Forward Observer 17

Thirty Years On

I was whiling away a long train journey last week and, prompted by John Preece’s excellent blog, my thoughts turned to Peter Gilder. I don’t normally go in for heroes, but he is one of the very few I would consider worthy of the title. If I could distil the essence of my hobby, it would be peering, awestruck, into those cabinets at the Model Engineer exhibition, drinking in those wonderful shiny figures for hours, and once or twice, chatting to the great man himself. Inevitably, I wondered what he might be doing now were he still with us. As it is, his style is now frozen in time, mainly on Miniature Wargames covers! Pulling into Eastbourne, I resolved to get onto the internet and seek some re-inspiration as soon as possible.

Which, in truth, was a bit of a non-event as there was virtually nothing there. A few pictures, a passing reference or two, and some eBay mentions. Hardly a fitting tribute to one of the hobby’s greatest luminaries. Criminally, he doesn’t even have an entry on Wikipedia. Puzzling. Roll forward one week, and there is a disturbance in The Force. I am scouting around the web, looking for interesting sites (an increasingly fruitless task) and I come across a sculpting blog, which I had seen before. In hope more than expectation, I check out the links and come across Unfashionably Shiny. All of a sudden my Gilder craving is satisfied.

Doug Crowther is still painting and basing in the old style, with white undercoat, Humbrols, oils and gloss varnish. He mainly does AWI with Hinchliffe figures. They are stunning. He also posts articles about Gilder, Battleground, and even ‘period’ painting guides. I was in hog heaven, and still am because Doug is updating regularly, posting items from his seemingly endless archive. I can easily say this is one of my favourite blogs already, and for those of us motivated by the Great Man, it is a must see. Brilliant, and just what blogging should be.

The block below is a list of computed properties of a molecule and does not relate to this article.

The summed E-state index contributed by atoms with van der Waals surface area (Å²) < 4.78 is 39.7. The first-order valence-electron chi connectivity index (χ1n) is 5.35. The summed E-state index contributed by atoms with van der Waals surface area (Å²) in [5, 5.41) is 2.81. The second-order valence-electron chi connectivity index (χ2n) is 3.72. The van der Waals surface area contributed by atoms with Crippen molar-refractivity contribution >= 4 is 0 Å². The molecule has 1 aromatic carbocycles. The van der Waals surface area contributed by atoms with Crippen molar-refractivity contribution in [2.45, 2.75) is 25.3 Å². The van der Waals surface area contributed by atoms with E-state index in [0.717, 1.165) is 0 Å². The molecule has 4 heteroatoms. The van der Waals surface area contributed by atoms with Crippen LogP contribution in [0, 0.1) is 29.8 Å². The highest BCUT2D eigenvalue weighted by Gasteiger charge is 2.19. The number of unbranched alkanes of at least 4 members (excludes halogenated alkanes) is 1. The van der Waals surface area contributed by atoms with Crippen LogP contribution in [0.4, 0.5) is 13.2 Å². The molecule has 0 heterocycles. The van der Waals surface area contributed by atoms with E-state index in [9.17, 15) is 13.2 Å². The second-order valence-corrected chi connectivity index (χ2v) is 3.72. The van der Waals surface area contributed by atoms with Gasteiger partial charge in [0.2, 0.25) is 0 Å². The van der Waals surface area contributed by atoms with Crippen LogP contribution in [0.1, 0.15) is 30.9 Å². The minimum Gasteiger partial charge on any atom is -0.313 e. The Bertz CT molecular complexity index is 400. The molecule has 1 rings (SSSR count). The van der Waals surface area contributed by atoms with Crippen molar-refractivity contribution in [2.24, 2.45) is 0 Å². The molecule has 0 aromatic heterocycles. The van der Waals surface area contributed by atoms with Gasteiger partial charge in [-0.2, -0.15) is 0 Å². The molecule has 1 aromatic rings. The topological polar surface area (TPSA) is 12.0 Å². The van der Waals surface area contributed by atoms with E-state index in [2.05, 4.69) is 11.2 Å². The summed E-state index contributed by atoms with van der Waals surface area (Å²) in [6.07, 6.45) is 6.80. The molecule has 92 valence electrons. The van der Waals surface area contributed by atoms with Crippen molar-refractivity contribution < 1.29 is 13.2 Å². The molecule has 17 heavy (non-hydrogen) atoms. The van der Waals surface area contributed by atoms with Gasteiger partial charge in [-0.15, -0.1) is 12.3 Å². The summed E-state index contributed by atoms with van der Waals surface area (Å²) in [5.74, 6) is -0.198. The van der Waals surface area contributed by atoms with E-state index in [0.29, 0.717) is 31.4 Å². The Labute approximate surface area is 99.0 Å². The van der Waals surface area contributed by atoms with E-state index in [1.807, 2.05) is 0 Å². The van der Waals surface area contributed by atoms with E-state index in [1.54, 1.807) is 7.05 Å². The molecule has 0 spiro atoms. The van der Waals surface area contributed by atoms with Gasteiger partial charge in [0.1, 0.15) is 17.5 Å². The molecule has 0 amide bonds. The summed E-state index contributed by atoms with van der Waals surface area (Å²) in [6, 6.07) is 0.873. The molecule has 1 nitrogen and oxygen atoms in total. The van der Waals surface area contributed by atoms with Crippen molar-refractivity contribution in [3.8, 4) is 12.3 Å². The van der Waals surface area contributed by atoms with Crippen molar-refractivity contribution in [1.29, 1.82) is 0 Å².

Basic Plastic

I was never cut out to be an investigative journo. Too weedy, for starters. But while I had suspicions, I really needed to know why some people embrace plastic while others won’t even allow it on radar. Or in some cases are downright hostile. I started asking questions, and carried on for a couple of months. Unlike those useless television ‘exposees’, I actually came up with some answers. Broadly, it comes down to a cocktail of snobbery (I can afford metal, so it is better); baggage (I started with Airfix, and I’m not going back); ignorance (all plastic is soft and won’t hold paint); investment (plastic won’t hold value if I sell on) and heft (I much prefer the weight/perceived quality of metal). I am only going to allow the last one, because it is undeniable (!), and because I have vowed never to sell a painted figure again so don’t consider depreciation.

But there is something else. While answers were surprisingly clear on the above, there was also a definite sense that some people were unhappy working with plastic. Personally, brought up on Airfix Magazine, Chris Ellis and Historex, I love it. If you convert, there is nothing better than hard plastic. I do understand others not enjoying sticking arms and heads on, but again that is personal taste. But then I encountered gamers who simply didn’t know the basics.